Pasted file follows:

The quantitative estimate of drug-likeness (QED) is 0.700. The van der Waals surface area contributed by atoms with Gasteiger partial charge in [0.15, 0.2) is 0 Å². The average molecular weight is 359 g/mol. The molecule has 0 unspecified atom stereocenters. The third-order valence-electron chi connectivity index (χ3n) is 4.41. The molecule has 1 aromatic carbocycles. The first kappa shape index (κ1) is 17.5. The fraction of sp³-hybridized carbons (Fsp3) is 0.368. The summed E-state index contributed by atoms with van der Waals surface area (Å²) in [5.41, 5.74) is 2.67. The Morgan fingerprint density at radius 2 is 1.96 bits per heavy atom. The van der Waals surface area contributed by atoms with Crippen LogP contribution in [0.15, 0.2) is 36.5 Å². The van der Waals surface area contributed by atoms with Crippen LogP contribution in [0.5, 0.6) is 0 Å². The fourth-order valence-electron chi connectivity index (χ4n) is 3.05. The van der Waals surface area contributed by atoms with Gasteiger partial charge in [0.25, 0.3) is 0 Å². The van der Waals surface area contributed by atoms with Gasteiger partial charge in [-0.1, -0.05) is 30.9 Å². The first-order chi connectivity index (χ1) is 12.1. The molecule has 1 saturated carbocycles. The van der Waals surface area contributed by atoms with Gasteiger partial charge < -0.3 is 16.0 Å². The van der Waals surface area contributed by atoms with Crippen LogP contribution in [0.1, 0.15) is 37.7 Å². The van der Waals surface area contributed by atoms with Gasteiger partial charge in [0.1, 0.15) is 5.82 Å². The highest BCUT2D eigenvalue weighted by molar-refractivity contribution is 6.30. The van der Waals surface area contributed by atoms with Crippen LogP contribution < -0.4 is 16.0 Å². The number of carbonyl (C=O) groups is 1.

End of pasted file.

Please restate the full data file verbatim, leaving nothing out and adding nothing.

The quantitative estimate of drug-likeness (QED) is 0.700. The van der Waals surface area contributed by atoms with Gasteiger partial charge in [0.15, 0.2) is 0 Å². The average molecular weight is 359 g/mol. The molecule has 0 unspecified atom stereocenters. The third-order valence-electron chi connectivity index (χ3n) is 4.41. The molecule has 1 aromatic carbocycles. The first kappa shape index (κ1) is 17.5. The fraction of sp³-hybridized carbons (Fsp3) is 0.368. The summed E-state index contributed by atoms with van der Waals surface area (Å²) in [5.41, 5.74) is 2.67. The Morgan fingerprint density at radius 2 is 1.96 bits per heavy atom. The van der Waals surface area contributed by atoms with Crippen LogP contribution in [0.15, 0.2) is 36.5 Å². The van der Waals surface area contributed by atoms with Crippen LogP contribution in [0.5, 0.6) is 0 Å². The fourth-order valence-electron chi connectivity index (χ4n) is 3.05. The van der Waals surface area contributed by atoms with Gasteiger partial charge in [0.25, 0.3) is 0 Å². The van der Waals surface area contributed by atoms with Gasteiger partial charge in [-0.1, -0.05) is 30.9 Å². The first-order chi connectivity index (χ1) is 12.1. The molecule has 1 saturated carbocycles. The van der Waals surface area contributed by atoms with Gasteiger partial charge < -0.3 is 16.0 Å². The van der Waals surface area contributed by atoms with Crippen LogP contribution in [0.1, 0.15) is 37.7 Å². The van der Waals surface area contributed by atoms with Gasteiger partial charge in [0.1, 0.15) is 5.82 Å². The highest BCUT2D eigenvalue weighted by molar-refractivity contribution is 6.30. The van der Waals surface area contributed by atoms with Crippen LogP contribution < -0.4 is 16.0 Å². The number of carbonyl (C=O) groups is 1.